Immunohistochemistry was performed as reported in previous studies.,, Three sections were chosen for each immunohistochemistry staining from each participant. First, all slides were deparaffinized and dehydrated with alcohol series. After washing with distilled water, antigen retrieval was performed through sodium citrate buffer (pH 6.0) for 2 h at 70 C, and then endogenous peroxidase activity was suppressed with 3% hydrogen peroxide treatment. After hydrogen peroxide treatment, all slides were incubated with normal rabbit serum for 30 min. After normal serum incubation, primary antibody diluents were prepared and applied to the samples overnight at a humidified chamber at 4°C. The primary antibodies were goat polyclonal anti-PPAR-γ antibody (Abcam plc, Cambridge, UK) (1:250), anti-RXR-α antibody (Abcam plc) (1:250), and anti-VDR antibody (Abcam plc) (1:250). After primary antibody incubation, all slides were washed with phosphate buffer solution (PBS) three times for 5 min (3 × 5) and biotinylated immunoglobulin G was applied for 30 min. After a wash of 3 × 5 PBS, all samples were exposed to a streptavidin–horseradish peroxidase-conjugated reagent for another 30 min. After washing with 3 × 5 PBS, all sections were treated with AEC chromogen to visualize staining. Counterstaining was performed with Meyer's hematoxylin, and sections were mounted. After being dried for 2 days, the samples were examined under 400 × magnification using light microscopy (Nikon Eclipse, E 600).,
Immunohistochemical semi-quantitative H score analysis
Immunohistochemistry evaluation was performed on three different areas in each section, and three sections were evaluated for each patient. Totally, nine measurements were performed for each participant. All cells were marked according to their staining as no staining “0,” low staining “1,” mild staining “2,” and dense staining “3.” Staining scores were converted to a numeric value as “H score” through a formula (ΣPi (i + l)) which is a frequently used value for immunohistochemistry., In this formula, i shows the staining intensity score and Pi indicates the percentage of the stained cells.
The power of the study was more than 85% based on a previous study with a similar study design. IBM SPSS software (IBM SPSS; IBM Corporation, New York, NY, USA) was used for statistical analysis. One-sample Kolmogorov–Smirnov test test was used to test the normality. For the fibroblast cell counts, inflammatory cell counts, and CAL, one-way analysis of variance followed by Tukey's test was used. For other parameters, Mann–Whittney U-test and Kruskal–Wallis test were used. Data were presented as mean ± standard deviation or percentage as appropriate. P < 0.05 was considered statistically significant.
| Results|| |
The results of this study are presented in the [Table 1] and [Table 2]. The age and gender of the participants were similar (P > 0.05) [Table 1]. PI, GI, and PPD values of healthy individuals were lower than those of the other groups (P < 0.05) [Table 1].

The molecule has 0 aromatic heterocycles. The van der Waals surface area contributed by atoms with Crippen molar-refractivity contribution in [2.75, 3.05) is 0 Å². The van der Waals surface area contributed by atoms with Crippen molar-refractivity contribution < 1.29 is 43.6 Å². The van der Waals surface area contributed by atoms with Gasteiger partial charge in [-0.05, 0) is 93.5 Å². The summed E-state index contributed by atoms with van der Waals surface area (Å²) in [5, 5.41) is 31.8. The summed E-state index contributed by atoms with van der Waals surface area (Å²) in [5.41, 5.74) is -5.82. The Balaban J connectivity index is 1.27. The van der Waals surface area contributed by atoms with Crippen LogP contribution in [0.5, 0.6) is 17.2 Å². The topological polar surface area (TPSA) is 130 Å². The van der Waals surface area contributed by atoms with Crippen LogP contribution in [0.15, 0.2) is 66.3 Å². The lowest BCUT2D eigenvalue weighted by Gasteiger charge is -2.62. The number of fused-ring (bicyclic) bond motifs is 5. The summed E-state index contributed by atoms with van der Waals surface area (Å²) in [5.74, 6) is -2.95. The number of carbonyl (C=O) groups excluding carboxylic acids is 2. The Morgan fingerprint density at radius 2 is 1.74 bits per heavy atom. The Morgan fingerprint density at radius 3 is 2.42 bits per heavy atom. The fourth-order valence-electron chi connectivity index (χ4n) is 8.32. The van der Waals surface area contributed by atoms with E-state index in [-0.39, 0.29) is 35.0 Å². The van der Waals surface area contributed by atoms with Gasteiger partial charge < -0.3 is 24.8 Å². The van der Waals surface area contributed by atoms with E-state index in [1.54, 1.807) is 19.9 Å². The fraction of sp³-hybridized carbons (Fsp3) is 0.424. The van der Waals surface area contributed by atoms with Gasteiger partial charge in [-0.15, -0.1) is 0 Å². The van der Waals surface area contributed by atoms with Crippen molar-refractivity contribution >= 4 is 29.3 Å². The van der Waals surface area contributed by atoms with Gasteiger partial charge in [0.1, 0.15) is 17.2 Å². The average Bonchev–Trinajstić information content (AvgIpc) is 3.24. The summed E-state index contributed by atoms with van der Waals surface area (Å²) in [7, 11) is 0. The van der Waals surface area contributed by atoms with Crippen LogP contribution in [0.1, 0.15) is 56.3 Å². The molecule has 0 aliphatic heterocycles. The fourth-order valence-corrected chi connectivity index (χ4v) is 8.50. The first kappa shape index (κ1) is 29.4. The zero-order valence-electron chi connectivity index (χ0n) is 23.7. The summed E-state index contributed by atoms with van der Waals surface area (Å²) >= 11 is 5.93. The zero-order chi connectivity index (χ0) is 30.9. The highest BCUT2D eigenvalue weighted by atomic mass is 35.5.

|Table 1: Age, plaque index, gingival index, and clinical attachment levels of the study groups|
Click here to view
|Table 2: Immunohistochemistry results, fibroblast, and inflammatory cell counts of the study groups|
Click here to view
The connective tissue composition in healthy individuals exhibited higher fibroblast cell density with lower inflammatory cell infiltration compared with the periodontitis and peri-implantitis groups (P < 0.05). Fibroblast cell density was significantly higher in the healthy group compared with the other groups (P < 0.05) [Figure 1] and [Figure 2], [Table 1]. Peri-implantitis and periodontitis groups had the lowest fibroblast cell density, while inflammatory cell density was the lowest in the healthy group (P < 0.05). Periodontitis and peri-implantitis groups had higher inflammatory cell counts compared with the healthy group (P < 0.05) but similar among each other (P > 0.05) [Figure 1] and [Figure 2], [Table 1].
|Figure 1: Fibroblast and inflammatory cell counts in the study groupsaP < 0.05 vs. healthy group|
Click here to view
|Figure 2: Hematoxylin–eosin images of the representative samples in the study groups. Interrupted black arrows indicate inflammatory cells. Ct: connective tissue, Et: epithelial tissue. A: healthy group, B: periodontitis group, C: peri-implantitis group|
Click here to view
| Immunohistochemistry Results|| |
PPAR-γ expressions were higher in the periodontitis and peri-implantitis groups compared with the healthy group (P < 0.05) [Figure 3] and [Figure 4], [Table 2]. Peri-implantitis and periodontitis caused similarly high levels of PPAR-γ (P > 0.05).
|Figure 3: Immunohistochemistry results of the PPAR-γ, RXR-α, VDR, and COX-2 in the study groups.aP < 0.05 vs. healthy group PPAR-γ: peroxisome proliferative activator receptor-γ, RXR-α: retinoid X receptor-α, VDR: vitamin D receptor, COX-2: cyclooxygenase-2|
Click here to view
|Figure 4: Immunohistochemistry images of the PPAR-γ, RXR-α, VDR, and COX-2 of the representative samples in the study groups. The first row presents PPAR-γ staining, the second row presents RXR-α staining, the third row presents VDR staining, and the fourth row presents COX-2 staining. A: healthy group, B: periodontitis group, C: peri-implantitis group Ct: connective tissue, Et: epithelial tissue PPAR-γ: peroxisome proliferative activator receptor-γ, RXR-α: retinoid X receptor-α, VDR: vitamin D receptor, COX-2: cyclooxygenase-2|
Click here to view
RXR-α immunohistochemistry showed a reverse pattern to the PPAR-γ expressions and was higher in the healthy individuals compared with the periodontitis and peri-implantitis patients (P < 0.05). In addition, periodontitis had similar RXR-α expressions compared with the peri-implantitis group (P > 0.05) [Figure 3] and [Figure 4], [Table 2].